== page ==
The Yellowknife area saw its third wettest summer on record but kept pace with average temperatures as official summer record-keeping came to a close last week.
The federal Department of Environment and Climate Change Canada calculates meteorological summer figures from June 1-Aug. 31.
Between those three months, Yellowknife and area saw 193.6 mm of rain, which was above the 178 mm average over 30 years.
It was the third wettest in 78 years of recorded data, according to the department.
In 2018, there was 248 mm of precipitation between June and August, which established a record.
Terri Lang, a meteorologist with the department, said on Wednesday that this summer’s weather brought plenty of moisture.
In June there was 28.6 mm of rain compared the 28.9 mm over a 30-year average, making it the 31st wettest, but just about average.
July saw 97.6 mm of rain, which was more than double the 40.8 mm average over 30 years. That made that month the second-wettest July on record over close to 80 years of recorded figures.
“To me that is a significant number and that to me that is wet,” Lang reflected.
August proved to be the 12th wettest for that time of the year with 67.4 mm of rain – well above the 39.3 mm average over the past three decades.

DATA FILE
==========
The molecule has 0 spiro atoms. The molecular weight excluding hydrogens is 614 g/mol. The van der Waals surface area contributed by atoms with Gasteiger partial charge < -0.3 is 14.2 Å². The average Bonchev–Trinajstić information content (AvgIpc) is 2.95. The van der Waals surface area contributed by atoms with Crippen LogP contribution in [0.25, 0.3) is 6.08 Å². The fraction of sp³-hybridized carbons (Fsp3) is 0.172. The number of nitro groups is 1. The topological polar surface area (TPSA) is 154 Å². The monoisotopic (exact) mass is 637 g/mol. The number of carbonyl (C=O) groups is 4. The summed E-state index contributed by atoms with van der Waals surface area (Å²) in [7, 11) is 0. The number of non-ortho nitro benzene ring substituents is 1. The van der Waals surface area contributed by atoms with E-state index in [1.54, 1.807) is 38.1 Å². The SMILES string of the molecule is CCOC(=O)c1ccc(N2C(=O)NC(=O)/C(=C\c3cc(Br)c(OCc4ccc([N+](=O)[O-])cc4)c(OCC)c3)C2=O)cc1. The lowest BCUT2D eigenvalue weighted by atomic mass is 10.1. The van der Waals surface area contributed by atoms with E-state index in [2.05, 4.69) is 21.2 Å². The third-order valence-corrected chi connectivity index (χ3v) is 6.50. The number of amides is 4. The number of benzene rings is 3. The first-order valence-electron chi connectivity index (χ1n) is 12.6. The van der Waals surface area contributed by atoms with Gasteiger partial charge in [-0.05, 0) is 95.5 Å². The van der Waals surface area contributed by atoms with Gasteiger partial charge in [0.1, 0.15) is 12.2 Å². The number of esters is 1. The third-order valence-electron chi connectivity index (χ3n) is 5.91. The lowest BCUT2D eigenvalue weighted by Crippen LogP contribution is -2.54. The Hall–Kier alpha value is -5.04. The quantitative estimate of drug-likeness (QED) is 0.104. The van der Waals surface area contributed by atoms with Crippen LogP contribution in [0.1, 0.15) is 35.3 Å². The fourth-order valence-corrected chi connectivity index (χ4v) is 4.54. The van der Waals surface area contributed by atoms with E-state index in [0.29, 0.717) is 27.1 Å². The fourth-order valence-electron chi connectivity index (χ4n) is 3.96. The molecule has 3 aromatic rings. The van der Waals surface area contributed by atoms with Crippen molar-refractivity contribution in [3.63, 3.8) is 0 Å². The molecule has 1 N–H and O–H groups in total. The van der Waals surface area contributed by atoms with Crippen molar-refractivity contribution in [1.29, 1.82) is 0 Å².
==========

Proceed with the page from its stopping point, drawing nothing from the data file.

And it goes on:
Average temperatures despite dampness
Over those three summer months, the 30-year average temperature is 14.8 C, Lang said.
Typically, summers with heavy rainfall see cooler temperatures because skies are filled with clouds, she explained. In 2020, however, the summer warmth was about on par with what is expected every year in Yellowknife.
The result this summer was a 14.7 C average – “pretty much bang on, though slightly colder than average,” Lang said.
June started out cooler than average at 12.8 C, which is below the 13.3 C average over 30 years.
July was also below that month’s 17 C average, at 16.3 C.
In August, however, Yellowknife and area enjoyed an average of 15.1 C which eclipsed the 30-year average of 14.2 C.
“So it was warmer, but it was not a ‘holy crap, that was hot type of month, but was actually the 26th warmest on record, evening out the summer,” Lang said.
The meteorologist pointed out rainfall and cool temperatures washed out any threat of wildfires this year.
“Are you hearing much about wildfires this year? Well, not at all because it’s been so darn wet and cool,” Lang said. “Other years it doesn’t rain, (there’s) record dryness and the forests are burning down. That’s just the way it goes.”
The department doesn’t typically forecast beyond a three-month window, but projections currently show that September to November will see temperatures slightly warmer than average, Lang said.
“The fall is forecast to be above-average temperature,” she said. “That doesn’t mean it won’t get cold on some days or warm on other days, but it will be about on average.”